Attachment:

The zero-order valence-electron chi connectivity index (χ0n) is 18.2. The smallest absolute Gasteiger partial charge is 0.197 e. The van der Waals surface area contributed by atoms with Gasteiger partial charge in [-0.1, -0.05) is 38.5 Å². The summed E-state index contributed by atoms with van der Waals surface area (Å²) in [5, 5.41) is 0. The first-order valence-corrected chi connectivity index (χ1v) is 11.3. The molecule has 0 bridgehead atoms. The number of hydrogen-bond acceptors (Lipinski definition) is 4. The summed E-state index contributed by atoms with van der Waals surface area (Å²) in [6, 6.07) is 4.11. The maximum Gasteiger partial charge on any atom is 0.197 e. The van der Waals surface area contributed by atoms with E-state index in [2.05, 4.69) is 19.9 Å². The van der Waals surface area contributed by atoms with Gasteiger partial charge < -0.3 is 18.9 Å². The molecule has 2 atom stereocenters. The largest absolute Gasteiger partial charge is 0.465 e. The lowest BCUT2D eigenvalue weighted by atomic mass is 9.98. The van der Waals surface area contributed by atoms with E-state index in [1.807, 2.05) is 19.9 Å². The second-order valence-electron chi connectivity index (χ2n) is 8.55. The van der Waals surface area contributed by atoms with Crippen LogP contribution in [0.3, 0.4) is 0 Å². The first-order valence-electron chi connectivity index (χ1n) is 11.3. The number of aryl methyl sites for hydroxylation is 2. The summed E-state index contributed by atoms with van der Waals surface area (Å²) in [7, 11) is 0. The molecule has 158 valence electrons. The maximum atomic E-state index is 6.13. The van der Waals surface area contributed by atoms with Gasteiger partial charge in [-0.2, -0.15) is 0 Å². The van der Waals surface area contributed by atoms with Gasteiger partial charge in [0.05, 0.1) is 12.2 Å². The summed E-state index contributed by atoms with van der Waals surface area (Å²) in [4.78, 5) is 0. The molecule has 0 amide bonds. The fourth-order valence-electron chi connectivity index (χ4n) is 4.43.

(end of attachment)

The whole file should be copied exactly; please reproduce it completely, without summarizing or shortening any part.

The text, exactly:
The zero-order valence-electron chi connectivity index (χ0n) is 18.2. The smallest absolute Gasteiger partial charge is 0.197 e. The van der Waals surface area contributed by atoms with Gasteiger partial charge in [-0.1, -0.05) is 38.5 Å². The summed E-state index contributed by atoms with van der Waals surface area (Å²) in [5, 5.41) is 0. The first-order valence-corrected chi connectivity index (χ1v) is 11.3. The molecule has 0 bridgehead atoms. The number of hydrogen-bond acceptors (Lipinski definition) is 4. The summed E-state index contributed by atoms with van der Waals surface area (Å²) in [6, 6.07) is 4.11. The maximum Gasteiger partial charge on any atom is 0.197 e. The van der Waals surface area contributed by atoms with E-state index in [2.05, 4.69) is 19.9 Å². The van der Waals surface area contributed by atoms with Gasteiger partial charge < -0.3 is 18.9 Å². The molecule has 2 atom stereocenters. The largest absolute Gasteiger partial charge is 0.465 e. The lowest BCUT2D eigenvalue weighted by atomic mass is 9.98. The van der Waals surface area contributed by atoms with E-state index in [1.807, 2.05) is 19.9 Å². The second-order valence-electron chi connectivity index (χ2n) is 8.55. The van der Waals surface area contributed by atoms with Crippen LogP contribution in [0.3, 0.4) is 0 Å². The first-order valence-electron chi connectivity index (χ1n) is 11.3. The number of aryl methyl sites for hydroxylation is 2. The summed E-state index contributed by atoms with van der Waals surface area (Å²) in [7, 11) is 0. The molecule has 158 valence electrons. The maximum atomic E-state index is 6.13. The van der Waals surface area contributed by atoms with Gasteiger partial charge in [-0.2, -0.15) is 0 Å². The van der Waals surface area contributed by atoms with Gasteiger partial charge in [0.05, 0.1) is 12.2 Å². The summed E-state index contributed by atoms with van der Waals surface area (Å²) in [4.78, 5) is 0. The molecule has 0 amide bonds. The fourth-order valence-electron chi connectivity index (χ4n) is 4.43.